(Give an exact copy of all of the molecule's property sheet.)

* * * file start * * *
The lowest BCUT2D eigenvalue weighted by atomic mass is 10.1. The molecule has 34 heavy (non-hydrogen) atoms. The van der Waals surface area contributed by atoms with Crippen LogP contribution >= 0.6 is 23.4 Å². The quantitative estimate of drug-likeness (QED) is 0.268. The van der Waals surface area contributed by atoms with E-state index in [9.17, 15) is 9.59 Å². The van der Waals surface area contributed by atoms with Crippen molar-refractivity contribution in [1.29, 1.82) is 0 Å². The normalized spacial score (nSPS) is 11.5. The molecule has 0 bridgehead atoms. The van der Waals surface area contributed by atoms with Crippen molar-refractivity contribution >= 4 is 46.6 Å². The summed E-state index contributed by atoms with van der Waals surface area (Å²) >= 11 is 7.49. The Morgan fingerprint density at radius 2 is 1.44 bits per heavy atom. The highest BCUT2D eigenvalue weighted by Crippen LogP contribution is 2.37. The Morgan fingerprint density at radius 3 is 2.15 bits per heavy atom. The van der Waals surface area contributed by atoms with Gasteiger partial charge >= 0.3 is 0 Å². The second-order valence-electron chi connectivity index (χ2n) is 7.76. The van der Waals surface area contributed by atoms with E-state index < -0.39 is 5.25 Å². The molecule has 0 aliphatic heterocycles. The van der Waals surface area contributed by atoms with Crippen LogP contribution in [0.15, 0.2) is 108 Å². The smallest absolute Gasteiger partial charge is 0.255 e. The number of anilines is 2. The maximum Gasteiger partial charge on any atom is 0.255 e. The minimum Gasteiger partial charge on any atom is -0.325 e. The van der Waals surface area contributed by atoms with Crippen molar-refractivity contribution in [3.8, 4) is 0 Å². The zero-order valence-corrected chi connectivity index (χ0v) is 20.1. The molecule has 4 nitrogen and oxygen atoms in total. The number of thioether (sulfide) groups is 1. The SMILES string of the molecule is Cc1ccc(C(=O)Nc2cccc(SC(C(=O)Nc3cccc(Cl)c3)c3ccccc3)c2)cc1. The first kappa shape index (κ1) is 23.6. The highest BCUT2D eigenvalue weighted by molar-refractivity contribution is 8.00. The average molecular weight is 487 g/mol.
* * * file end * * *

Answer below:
The lowest BCUT2D eigenvalue weighted by atomic mass is 10.1. The molecule has 34 heavy (non-hydrogen) atoms. The van der Waals surface area contributed by atoms with Crippen LogP contribution >= 0.6 is 23.4 Å². The quantitative estimate of drug-likeness (QED) is 0.268. The van der Waals surface area contributed by atoms with E-state index in [9.17, 15) is 9.59 Å². The van der Waals surface area contributed by atoms with Crippen molar-refractivity contribution in [1.29, 1.82) is 0 Å². The normalized spacial score (nSPS) is 11.5. The molecule has 0 bridgehead atoms. The van der Waals surface area contributed by atoms with Crippen molar-refractivity contribution >= 4 is 46.6 Å². The summed E-state index contributed by atoms with van der Waals surface area (Å²) >= 11 is 7.49. The Morgan fingerprint density at radius 2 is 1.44 bits per heavy atom. The highest BCUT2D eigenvalue weighted by Crippen LogP contribution is 2.37. The Morgan fingerprint density at radius 3 is 2.15 bits per heavy atom. The van der Waals surface area contributed by atoms with Gasteiger partial charge >= 0.3 is 0 Å². The second-order valence-electron chi connectivity index (χ2n) is 7.76. The van der Waals surface area contributed by atoms with E-state index < -0.39 is 5.25 Å². The molecule has 0 aliphatic heterocycles. The van der Waals surface area contributed by atoms with Crippen LogP contribution in [0.15, 0.2) is 108 Å². The smallest absolute Gasteiger partial charge is 0.255 e. The number of anilines is 2. The maximum Gasteiger partial charge on any atom is 0.255 e. The minimum Gasteiger partial charge on any atom is -0.325 e. The van der Waals surface area contributed by atoms with Crippen molar-refractivity contribution in [3.8, 4) is 0 Å². The zero-order valence-corrected chi connectivity index (χ0v) is 20.1. The molecule has 4 nitrogen and oxygen atoms in total. The number of thioether (sulfide) groups is 1. The SMILES string of the molecule is Cc1ccc(C(=O)Nc2cccc(SC(C(=O)Nc3cccc(Cl)c3)c3ccccc3)c2)cc1. The first kappa shape index (κ1) is 23.6. The highest BCUT2D eigenvalue weighted by molar-refractivity contribution is 8.00. The average molecular weight is 487 g/mol.